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It is a pleasure to follow Dr Whiteford. This morning, I was not intending to speak—not because I was disinterested or uninterested, but because it seemed to me appropriate that this debate should be led by women. I have, however, been inspired by the clarity, compassion, cross-party consensus and expressions of support for the importance of this debate. My decision to speak was also provoked by my hon. Friend Philip Davies, who is not in his place. I share with him a great interest in horseracing and I have a great affection for him. I thought he made some good points, but I profoundly disagree with him on one or two central points.
I have rearranged the day in order to speak up for many of my hon. Friends whose absence should not be misconstrued as lack of interest in this important subject. I want to put on record my personal commitment to this issue; I also want to speak on behalf of women and girls in my constituency and elsewhere who perhaps fear that men are not listening, and to speak up for a modern, compassionate, progressive conservative strain of thinking, which takes this issue very seriously and applauds the Prime Minister and the Foreign Secretary for their leadership on it.
It seemed to me that the central point made my hon. Friend the Member for Shipley was to insist on an equality of treatment and to deny the need for any gender-based policy approach. That denies something very fundamental: that men and women are different and, in respect of sexual and physical violence, are not equal.
Around the world—here, too, but especially in the developing world—we are witnessing a shaming prevalence of violence against women and girls, which we have a duty to tackle. I do not pretend to be an expert, but one does not need to be an expert to see the urgency of the problem. If we look around the world, we can see that the emancipation of women and the education of girls has been a profound force for good in our society and in human progress. On the subject of the education of girls, I know from my own area of science that we have a huge problem and a huge challenge in Britain to ensure that more of our girls are educated in a way that allows them to take part in the great opportunities of the modern economy.
Around the world, too, we have a huge problem of sexual violence, which has been a long-standing part of too many conflicts. We heard earlier from those more eloquent than me about the problems of genital mutilation, forced marriages, sexual slavery and the human trafficking of boys and girls. We are all mindful, too, of the appalling story of gang rape in India, which I think has triggered huge public interest and has fired people’s sense of moral outrage. In a world whose economic globalisation we celebrate day on day, we all face a challenge to take responsibility for other impacts of globalisation that are perhaps less visibly, immediately or directly seen as our responsibility. We need to take both those sides of globalisation together.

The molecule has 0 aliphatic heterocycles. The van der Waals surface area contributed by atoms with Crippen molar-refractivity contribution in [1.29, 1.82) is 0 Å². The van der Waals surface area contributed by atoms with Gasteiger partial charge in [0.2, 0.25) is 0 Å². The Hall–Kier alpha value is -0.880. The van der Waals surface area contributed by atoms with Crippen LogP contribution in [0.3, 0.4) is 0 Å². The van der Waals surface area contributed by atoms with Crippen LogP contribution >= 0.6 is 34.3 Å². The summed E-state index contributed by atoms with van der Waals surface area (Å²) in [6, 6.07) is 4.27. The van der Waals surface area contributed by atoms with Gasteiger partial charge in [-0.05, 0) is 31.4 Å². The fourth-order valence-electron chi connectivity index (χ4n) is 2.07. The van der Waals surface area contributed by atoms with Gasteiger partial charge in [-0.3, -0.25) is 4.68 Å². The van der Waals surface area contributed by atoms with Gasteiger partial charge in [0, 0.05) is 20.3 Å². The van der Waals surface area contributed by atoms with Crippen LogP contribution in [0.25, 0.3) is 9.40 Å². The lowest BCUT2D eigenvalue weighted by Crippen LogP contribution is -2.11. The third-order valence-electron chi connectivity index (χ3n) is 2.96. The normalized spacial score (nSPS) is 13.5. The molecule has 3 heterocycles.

My main point, however, is that we have a serious problem here in the UK. In recent decades, we have seen an epidemic of sexual and violent crime, the casualisation of media attitudes to sex and violence, an explosion of pornography, and in recent years casual online sexualisation and prostitution and huge problems relating to stalking and even classroom abuse, as we heard in the eloquent speech of my hon. Friend Jane Ellison. It is the casualness of all this that is worth highlighting. Such things are not any more considered by our media or our commentariat to be serious crimes. That, I think, is the most serious crime of all.
We should all be shamed that London has become a global centre of human trafficking and sexual exploitation. Far from this being, as my hon. Friend the Member for Shipley suggested, a distraction from the serious business of Government, I suggest that it is a vital and topical issue that affects more than half of our population.